A fact-based take on the deadly summer of ’95 becomes clumsy fiction.
The 1995 heat wave that killed hundreds of Chicagoans, most of them poor, deserves a study as careful as Eric Klinenberg’s award-winning 2002 dissection, Heat Wave: A Social Autopsy of Disaster in Chicago. It doesn’t deserve a treatment as cliché-ridden as Steven Simoncic’s fictionalized adaptation of Klinenberg’s nonfiction work.
Klinenberg’s book is a sociological examination of institutional responses to the heat wave and the confluence of social trends that led to heartbreaking numbers of people dying alone in their homes. Simoncic’s play, first seen at Pegasus Players in 2008 and newly revived by Cold Basement Dramatics as part of Steppenwolf’s Garage Rep, treats history like a disaster movie, giving his imagined characters—workers in the overwhelmed city morgue, Mayor Daley’s PR flacks, a pair of jaded Tribune reporters—elaborate backstories, melodramatic orations and awkwardly shoehorned statistics.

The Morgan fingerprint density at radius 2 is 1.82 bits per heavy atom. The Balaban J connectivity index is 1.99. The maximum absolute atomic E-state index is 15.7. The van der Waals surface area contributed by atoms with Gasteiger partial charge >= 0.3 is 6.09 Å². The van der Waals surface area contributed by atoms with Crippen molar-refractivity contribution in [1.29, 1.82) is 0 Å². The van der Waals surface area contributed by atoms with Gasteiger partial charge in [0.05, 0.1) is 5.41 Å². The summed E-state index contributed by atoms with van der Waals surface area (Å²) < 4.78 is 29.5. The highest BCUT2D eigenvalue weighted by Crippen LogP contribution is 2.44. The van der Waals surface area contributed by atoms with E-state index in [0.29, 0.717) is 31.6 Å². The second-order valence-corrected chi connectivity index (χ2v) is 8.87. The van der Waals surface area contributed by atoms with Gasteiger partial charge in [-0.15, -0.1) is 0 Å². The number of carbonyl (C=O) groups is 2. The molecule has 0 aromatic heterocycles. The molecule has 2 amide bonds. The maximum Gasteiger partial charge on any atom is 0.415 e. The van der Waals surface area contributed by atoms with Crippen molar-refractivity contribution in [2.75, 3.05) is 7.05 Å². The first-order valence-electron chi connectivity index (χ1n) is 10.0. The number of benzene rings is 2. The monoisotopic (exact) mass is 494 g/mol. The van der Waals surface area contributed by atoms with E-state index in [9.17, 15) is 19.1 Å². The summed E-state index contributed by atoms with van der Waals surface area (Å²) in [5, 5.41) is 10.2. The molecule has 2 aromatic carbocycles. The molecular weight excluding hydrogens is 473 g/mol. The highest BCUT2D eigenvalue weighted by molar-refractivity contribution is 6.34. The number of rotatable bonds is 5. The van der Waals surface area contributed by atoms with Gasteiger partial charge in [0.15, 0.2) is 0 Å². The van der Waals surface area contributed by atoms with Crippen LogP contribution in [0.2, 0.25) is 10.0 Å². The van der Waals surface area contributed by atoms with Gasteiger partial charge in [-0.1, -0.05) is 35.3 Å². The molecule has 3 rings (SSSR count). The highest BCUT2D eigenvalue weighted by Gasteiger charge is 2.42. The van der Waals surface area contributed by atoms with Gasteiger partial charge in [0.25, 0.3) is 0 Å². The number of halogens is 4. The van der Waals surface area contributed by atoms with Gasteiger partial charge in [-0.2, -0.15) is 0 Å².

The play asks for emotional buy-in for the career aspirations of a fabricated press secretary or the checkered past of a fictional quirky morgue volunteer, while the actual deceased remain largely abstract. Cold Basement’s often clumsy, poorly paced staging doesn’t improve things, with elaborate furniture-moving scene changes turning into traffic jams and much of the large cast substituting emphasis for emotional clarity. Read the book.
Cold Basement Dramatics at Steppenwolf Garage. By Steven Simoncic. Directed by Rinska Carrasco-Prestinary. With ensemble cast. Running time: 2hrs 15 mins; one intermission.